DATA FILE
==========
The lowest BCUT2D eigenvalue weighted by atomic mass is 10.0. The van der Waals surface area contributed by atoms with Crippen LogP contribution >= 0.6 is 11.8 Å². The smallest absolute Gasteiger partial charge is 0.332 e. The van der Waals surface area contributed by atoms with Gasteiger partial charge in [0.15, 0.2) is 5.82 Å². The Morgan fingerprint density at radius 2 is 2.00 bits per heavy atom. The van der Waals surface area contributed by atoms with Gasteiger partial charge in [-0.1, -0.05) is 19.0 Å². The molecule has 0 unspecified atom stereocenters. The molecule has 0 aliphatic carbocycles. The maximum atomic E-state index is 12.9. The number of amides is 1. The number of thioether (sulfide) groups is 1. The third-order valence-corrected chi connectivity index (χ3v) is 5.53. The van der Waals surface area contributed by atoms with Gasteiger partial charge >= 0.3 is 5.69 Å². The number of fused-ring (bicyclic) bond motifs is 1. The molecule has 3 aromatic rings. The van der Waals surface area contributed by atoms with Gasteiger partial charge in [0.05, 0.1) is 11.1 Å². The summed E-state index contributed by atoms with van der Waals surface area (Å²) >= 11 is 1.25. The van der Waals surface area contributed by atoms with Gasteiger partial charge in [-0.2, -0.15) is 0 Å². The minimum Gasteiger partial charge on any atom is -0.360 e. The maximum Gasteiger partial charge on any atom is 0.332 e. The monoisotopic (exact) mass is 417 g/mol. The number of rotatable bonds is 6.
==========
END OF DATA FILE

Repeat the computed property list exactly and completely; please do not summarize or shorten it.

The lowest BCUT2D eigenvalue weighted by atomic mass is 10.0. The van der Waals surface area contributed by atoms with Crippen LogP contribution >= 0.6 is 11.8 Å². The smallest absolute Gasteiger partial charge is 0.332 e. The van der Waals surface area contributed by atoms with Gasteiger partial charge in [0.15, 0.2) is 5.82 Å². The Morgan fingerprint density at radius 2 is 2.00 bits per heavy atom. The van der Waals surface area contributed by atoms with Gasteiger partial charge in [-0.1, -0.05) is 19.0 Å². The molecule has 0 unspecified atom stereocenters. The molecule has 0 aliphatic carbocycles. The maximum atomic E-state index is 12.9. The number of amides is 1. The number of thioether (sulfide) groups is 1. The third-order valence-corrected chi connectivity index (χ3v) is 5.53. The van der Waals surface area contributed by atoms with Gasteiger partial charge >= 0.3 is 5.69 Å². The number of fused-ring (bicyclic) bond motifs is 1. The molecule has 3 aromatic rings. The van der Waals surface area contributed by atoms with Gasteiger partial charge in [0.05, 0.1) is 11.1 Å². The summed E-state index contributed by atoms with van der Waals surface area (Å²) >= 11 is 1.25. The van der Waals surface area contributed by atoms with Gasteiger partial charge in [-0.2, -0.15) is 0 Å². The minimum Gasteiger partial charge on any atom is -0.360 e. The maximum Gasteiger partial charge on any atom is 0.332 e. The monoisotopic (exact) mass is 417 g/mol. The number of rotatable bonds is 6.